Vriezen: ‘Life at conception’ amendment threatens status of birth control

Claire Vriezen

It’s a popular catchphrase among pro-life groups: “Life begins at conception.” But what does that mean when it is proposed as a constitutional amendment? Well, if Mitt Romney becomes president (hell, probably if most of the current GOP candidates make it to the White House), we might see a constitutional amendment attributing personhood once conception occurs.

In an interview between Mike Huckabee and GOP candidate Romney, Huckabee asked Romney if he would support “a constitutional amendment that would have established the definition of life at conception,” to which Romney replied: “Absolutely.”

The problem with working to amend the constitution to define life as such is that the letter if not the spirit of such an amendment would criminalize birth control methods that prevent the implantation of a fertilized egg.

In Romney’s recent visit to Sioux City, Iowa, a female voter asked him about this somewhat important technicality in defining life. After Romney reassured her that he didn’t oppose birth control, she went on to explain that some forms of birth control prevent a conception from turning into a viable pregnancy. Romney ultimately neglected to answer her question, regarding the status of birth control under his proposed amendment, leaving women such as myself wondering how such a change would affect our health care and contraceptive access.

The thing is, either politicians that support such an amendment don’t understand how hormone-based contraceptives work and thus don’t see how such an amendment could apply to birth control, or don’t care that the amendment would potentially criminalize such prescriptions.

I sincerely hope that it’s the former, since that merely demonstrates a knowledge gap that can be easily filled.

Some people might claim that pro-choice advocates are completely overreacting to this idea. But it seems that logically, it’s the only conclusion to draw from this type of legislation. If we are to constitutionally define life as beginning at conception, we assign the value of personhood once a sperm meets an egg. Then, anything that results in the death of that fertilized egg amounts to the elimination of life and personhood, and as pro-lifers would have you believe, murder.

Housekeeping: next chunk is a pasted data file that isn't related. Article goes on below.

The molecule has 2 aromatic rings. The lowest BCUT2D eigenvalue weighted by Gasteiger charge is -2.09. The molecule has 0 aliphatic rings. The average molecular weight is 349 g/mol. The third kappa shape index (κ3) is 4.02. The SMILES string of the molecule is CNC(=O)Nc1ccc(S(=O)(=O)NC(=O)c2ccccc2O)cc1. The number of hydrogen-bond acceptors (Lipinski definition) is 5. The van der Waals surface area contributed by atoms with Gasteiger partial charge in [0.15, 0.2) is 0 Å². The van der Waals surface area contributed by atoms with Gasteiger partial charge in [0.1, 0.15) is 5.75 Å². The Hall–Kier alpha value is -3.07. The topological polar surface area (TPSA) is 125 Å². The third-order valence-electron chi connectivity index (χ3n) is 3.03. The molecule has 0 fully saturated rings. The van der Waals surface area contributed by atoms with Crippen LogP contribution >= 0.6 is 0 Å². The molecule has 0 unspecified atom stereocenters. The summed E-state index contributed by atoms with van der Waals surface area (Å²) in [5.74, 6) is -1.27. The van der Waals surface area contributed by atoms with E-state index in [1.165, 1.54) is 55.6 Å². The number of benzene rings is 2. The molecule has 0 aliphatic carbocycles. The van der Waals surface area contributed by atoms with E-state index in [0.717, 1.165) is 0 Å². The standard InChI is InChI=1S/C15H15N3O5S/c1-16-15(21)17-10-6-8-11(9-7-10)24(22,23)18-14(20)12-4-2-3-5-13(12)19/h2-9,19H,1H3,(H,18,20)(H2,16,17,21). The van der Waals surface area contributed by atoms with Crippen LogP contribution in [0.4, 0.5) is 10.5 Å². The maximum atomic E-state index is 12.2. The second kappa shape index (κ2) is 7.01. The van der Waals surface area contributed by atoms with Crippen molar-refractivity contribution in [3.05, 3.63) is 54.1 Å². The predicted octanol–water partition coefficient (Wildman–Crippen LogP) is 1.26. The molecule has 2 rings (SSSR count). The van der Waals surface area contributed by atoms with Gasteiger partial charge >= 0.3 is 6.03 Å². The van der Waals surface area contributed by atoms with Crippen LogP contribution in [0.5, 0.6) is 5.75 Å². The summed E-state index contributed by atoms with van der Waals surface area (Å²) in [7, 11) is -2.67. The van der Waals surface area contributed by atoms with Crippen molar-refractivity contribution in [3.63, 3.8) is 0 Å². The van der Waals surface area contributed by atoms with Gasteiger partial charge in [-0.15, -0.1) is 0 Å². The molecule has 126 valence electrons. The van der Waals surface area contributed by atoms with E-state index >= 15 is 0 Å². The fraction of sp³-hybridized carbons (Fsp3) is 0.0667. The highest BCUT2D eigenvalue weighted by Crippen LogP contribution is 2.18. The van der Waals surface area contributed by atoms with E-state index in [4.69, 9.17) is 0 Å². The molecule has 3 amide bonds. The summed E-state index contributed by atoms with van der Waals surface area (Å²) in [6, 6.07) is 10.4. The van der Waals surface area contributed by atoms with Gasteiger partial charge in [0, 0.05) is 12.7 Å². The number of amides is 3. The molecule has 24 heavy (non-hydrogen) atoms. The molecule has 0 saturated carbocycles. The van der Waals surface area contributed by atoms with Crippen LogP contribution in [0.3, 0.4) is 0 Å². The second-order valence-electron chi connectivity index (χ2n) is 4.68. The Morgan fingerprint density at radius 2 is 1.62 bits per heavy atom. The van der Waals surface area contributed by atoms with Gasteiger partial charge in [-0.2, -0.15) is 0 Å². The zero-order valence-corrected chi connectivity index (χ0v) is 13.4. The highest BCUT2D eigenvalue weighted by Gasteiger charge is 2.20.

Any sort of clarification that allows for exceptions in the case of birth control would go against the nature of such an amendment. This sort of legislation would be all or nothing.

Part of Romney’s response to the Iowa woman who questioned his stance on birth control was to claim “life begins at conception. Birth control prevents conception.” This shows a gross misunderstanding on his part regarding the mechanisms of contraception.

For those a bit fuzzy on the details of conception and birth control, here is a quick overview. Eggs are produced in ovaries. Ovaries are connected to fallopian tubes, which lead to a uterus. Generally, fertilization will occur in the fallopian tubes when an egg meets a sperm (conception). This fertilized egg then travels down the fallopian tubes and into the uterus, where it attaches to the lining. If nothing out of the ordinary happens, you wait several months and have a baby.

Hormonal methods of birth control such as the pill, the patch, intrauterine devices, Depo shots, birth control implants and vaginal rings all work in several ways to prevent pregnancy. They release hormones to suppress ovulation (no egg will be released for fertilization), they thicken cervical mucus to make it difficult for sperm to reach an egg, and they thin the lining of the uterus in order to prevent any fertilized eggs from attaching.

It is this last point that is important. If contraceptives work to prevent a fertilized egg from completing it’s natural course of implanting in the uterus, then a “life at conception” amendment would essentially qualify this as killing that life.

If you subscribe to this view, then the 40 percent of women that utilize some hormonal form of contraception are potentially ridding their bodies of fertilized eggs that have not been allowed to implant.

Sure, you can hold the opinion that life starts after a sperm and an egg join. But you must then realize the implications of attempting to formulate such a belief into law. If you believe that life begins at conception, then logically, you must be against nearly all forms of hormonal birth control that work to hinder conceptions after they occur.

While some pro-life groups completely reject hormone-based contraceptives, it seems to me that Romney cannot be both supportive of these methods as well as a “life at conception” amendment.

As Rachel Maddow put it, “Sometimes guys in politics talk about uteruses, and I’m not sure they really get it.” This looks to be one of those times. Any politician who wishes to amend the constitution to include such a specific definition of life should be expected to understand how that would impact women and how it could potentially limit reproductive options.